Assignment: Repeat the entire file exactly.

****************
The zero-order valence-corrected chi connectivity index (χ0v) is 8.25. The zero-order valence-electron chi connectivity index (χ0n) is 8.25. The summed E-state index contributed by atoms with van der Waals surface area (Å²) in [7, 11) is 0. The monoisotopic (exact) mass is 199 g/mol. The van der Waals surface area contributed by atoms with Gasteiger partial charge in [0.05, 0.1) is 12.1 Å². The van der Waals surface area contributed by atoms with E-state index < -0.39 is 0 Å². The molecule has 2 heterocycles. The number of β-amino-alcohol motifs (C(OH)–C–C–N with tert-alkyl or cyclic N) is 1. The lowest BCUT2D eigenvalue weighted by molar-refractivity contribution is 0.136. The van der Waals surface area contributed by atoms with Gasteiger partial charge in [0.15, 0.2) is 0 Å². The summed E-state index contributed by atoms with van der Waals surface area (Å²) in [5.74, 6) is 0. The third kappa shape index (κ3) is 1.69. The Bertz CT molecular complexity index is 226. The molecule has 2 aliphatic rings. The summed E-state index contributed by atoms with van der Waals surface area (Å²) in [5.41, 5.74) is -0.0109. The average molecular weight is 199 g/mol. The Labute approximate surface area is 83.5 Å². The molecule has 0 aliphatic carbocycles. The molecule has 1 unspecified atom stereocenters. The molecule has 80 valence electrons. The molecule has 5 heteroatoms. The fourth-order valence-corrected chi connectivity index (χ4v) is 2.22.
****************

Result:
The zero-order valence-corrected chi connectivity index (χ0v) is 8.25. The zero-order valence-electron chi connectivity index (χ0n) is 8.25. The summed E-state index contributed by atoms with van der Waals surface area (Å²) in [7, 11) is 0. The monoisotopic (exact) mass is 199 g/mol. The van der Waals surface area contributed by atoms with Gasteiger partial charge in [0.05, 0.1) is 12.1 Å². The van der Waals surface area contributed by atoms with E-state index < -0.39 is 0 Å². The molecule has 2 heterocycles. The number of β-amino-alcohol motifs (C(OH)–C–C–N with tert-alkyl or cyclic N) is 1. The lowest BCUT2D eigenvalue weighted by molar-refractivity contribution is 0.136. The van der Waals surface area contributed by atoms with Gasteiger partial charge in [0.15, 0.2) is 0 Å². The summed E-state index contributed by atoms with van der Waals surface area (Å²) in [5.74, 6) is 0. The third kappa shape index (κ3) is 1.69. The Bertz CT molecular complexity index is 226. The molecule has 2 aliphatic rings. The summed E-state index contributed by atoms with van der Waals surface area (Å²) in [5.41, 5.74) is -0.0109. The average molecular weight is 199 g/mol. The Labute approximate surface area is 83.5 Å². The molecule has 0 aliphatic carbocycles. The molecule has 1 unspecified atom stereocenters. The molecule has 80 valence electrons. The molecule has 5 heteroatoms. The fourth-order valence-corrected chi connectivity index (χ4v) is 2.22.